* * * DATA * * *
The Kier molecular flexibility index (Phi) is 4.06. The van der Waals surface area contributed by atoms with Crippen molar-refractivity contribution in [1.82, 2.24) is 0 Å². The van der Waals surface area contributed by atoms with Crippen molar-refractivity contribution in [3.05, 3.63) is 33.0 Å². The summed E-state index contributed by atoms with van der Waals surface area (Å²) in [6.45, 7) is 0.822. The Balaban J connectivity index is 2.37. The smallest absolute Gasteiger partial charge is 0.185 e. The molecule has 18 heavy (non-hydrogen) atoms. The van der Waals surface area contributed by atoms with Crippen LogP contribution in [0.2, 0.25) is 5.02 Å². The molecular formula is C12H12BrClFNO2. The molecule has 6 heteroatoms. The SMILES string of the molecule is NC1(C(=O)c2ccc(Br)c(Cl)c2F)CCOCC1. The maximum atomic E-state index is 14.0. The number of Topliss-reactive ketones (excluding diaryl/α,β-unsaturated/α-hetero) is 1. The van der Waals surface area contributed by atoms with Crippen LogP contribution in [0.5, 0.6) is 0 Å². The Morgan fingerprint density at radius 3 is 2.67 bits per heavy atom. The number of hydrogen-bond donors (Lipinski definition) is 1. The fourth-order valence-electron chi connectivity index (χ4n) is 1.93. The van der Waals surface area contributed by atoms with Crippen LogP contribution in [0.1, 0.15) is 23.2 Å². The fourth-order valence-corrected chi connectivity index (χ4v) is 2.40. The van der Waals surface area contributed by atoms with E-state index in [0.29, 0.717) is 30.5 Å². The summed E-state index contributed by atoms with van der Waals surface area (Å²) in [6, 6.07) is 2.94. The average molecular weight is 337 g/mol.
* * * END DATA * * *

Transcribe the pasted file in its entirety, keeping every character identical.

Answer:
The Kier molecular flexibility index (Phi) is 4.06. The van der Waals surface area contributed by atoms with Crippen molar-refractivity contribution in [1.82, 2.24) is 0 Å². The van der Waals surface area contributed by atoms with Crippen molar-refractivity contribution in [3.05, 3.63) is 33.0 Å². The summed E-state index contributed by atoms with van der Waals surface area (Å²) in [6.45, 7) is 0.822. The Balaban J connectivity index is 2.37. The smallest absolute Gasteiger partial charge is 0.185 e. The molecule has 18 heavy (non-hydrogen) atoms. The van der Waals surface area contributed by atoms with Crippen LogP contribution in [0.2, 0.25) is 5.02 Å². The molecular formula is C12H12BrClFNO2. The molecule has 6 heteroatoms. The SMILES string of the molecule is NC1(C(=O)c2ccc(Br)c(Cl)c2F)CCOCC1. The maximum atomic E-state index is 14.0. The number of Topliss-reactive ketones (excluding diaryl/α,β-unsaturated/α-hetero) is 1. The van der Waals surface area contributed by atoms with Crippen LogP contribution in [0.5, 0.6) is 0 Å². The Morgan fingerprint density at radius 3 is 2.67 bits per heavy atom. The number of hydrogen-bond donors (Lipinski definition) is 1. The fourth-order valence-electron chi connectivity index (χ4n) is 1.93. The van der Waals surface area contributed by atoms with Crippen LogP contribution in [0.1, 0.15) is 23.2 Å². The fourth-order valence-corrected chi connectivity index (χ4v) is 2.40. The van der Waals surface area contributed by atoms with E-state index in [0.29, 0.717) is 30.5 Å². The summed E-state index contributed by atoms with van der Waals surface area (Å²) in [6, 6.07) is 2.94. The average molecular weight is 337 g/mol.